Workers wages and salaries grew 2.4 percent over the past 12 months. That's down from 2.6-percent growth half a year ago. Which not only means there has not been a lot of growth, but that what we have had is slowing.
On top of that, total compensation, which includes things like salaries plus health benefits and bonuses, has not been growing at a comparable rate.
As the wage growth slows, other costs of living like housing, food and transportation continues to rise at a much higher rate--putting more pressure on peoples’ pockets.
Originally published on Wed October 16, 2013 4:48 pm
If you hit the drive-through, chances are that the cashier who rings you up or the cook who prepared your food relies on public assistance to make ends meet.
A new analysis finds that 52 percent of fast-food workers are enrolled in, or have their families enrolled in, one or more public assistance programs such as SNAP (food stamps) Medicaid or the Children's Health Insurance Program (CHIP).
It seems like every group and organization in South Florida is working on a formula to reverse the ‘brain drain’, stop the ‘intellectual exodus’ or prevent the ‘mind migration’. With solutions that range from online resources and job boards to skills-based training and data collection on Miami’s talent pool, there is no deficiency of great ideas.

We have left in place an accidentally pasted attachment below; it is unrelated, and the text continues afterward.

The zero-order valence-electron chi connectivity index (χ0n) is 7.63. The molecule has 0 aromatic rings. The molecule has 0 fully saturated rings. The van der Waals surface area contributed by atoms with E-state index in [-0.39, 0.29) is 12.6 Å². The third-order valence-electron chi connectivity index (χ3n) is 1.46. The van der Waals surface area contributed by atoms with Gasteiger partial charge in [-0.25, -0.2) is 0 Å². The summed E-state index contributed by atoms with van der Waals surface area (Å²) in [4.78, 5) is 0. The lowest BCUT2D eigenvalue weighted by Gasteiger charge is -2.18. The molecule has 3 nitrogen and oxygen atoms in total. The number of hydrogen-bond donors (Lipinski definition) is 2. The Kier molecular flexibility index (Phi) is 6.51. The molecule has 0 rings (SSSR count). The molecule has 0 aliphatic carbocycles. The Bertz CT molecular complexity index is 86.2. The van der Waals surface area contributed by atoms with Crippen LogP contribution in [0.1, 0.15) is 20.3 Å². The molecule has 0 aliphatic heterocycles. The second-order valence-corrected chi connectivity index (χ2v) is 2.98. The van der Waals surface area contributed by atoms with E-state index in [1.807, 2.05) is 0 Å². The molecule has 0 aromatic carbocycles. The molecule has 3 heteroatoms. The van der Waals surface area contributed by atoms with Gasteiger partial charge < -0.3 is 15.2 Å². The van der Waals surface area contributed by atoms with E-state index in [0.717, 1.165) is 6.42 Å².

Originally published on Thu August 29, 2013 2:11 pm
In perhaps the largest nationwide fast-food strike in history, the employees who make your 99-cent burgers and tacos were planning strikes in 50 U.S. cities Thursday. Workers are calling for a $15 minimum wage and hoping to raise attention to the fast-food industry's low pay and limited prospects. The current federal minimum wage standard is $7.25 per hour.
Losia Nyankale, 29, didn't mean to make a career in the restaurant business. But after Nyankale was in college for two years, her mom lost her job as a schoolteacher and could no longer pay tuition. Then, Nyankale's temp jobs in bookkeeping dried up in the recession. So she went back to her standby — restaurant work.
"I did some kitchen work. The pantries or the salad station," she says. "I've also managed, supervised, wash[ed] dishes."
Rich Templin of the Florida AFL-CIO is fighting a bill in the state legislature that would ban county living-wage ordinances. The bill has already passed the House and a less sweeping version is moving through Senate committees.
The phone is ringing off the hook at the crowded waiting room at the Domestic Workers Union in downtown Sao Paulo, Brazil.
In the past decade, millions of Brazilians have joined the middle class. Advocates say this isn't just the result of a growing economy or social spending, but also laws like the one just passed that enshrine domestic workers' rights.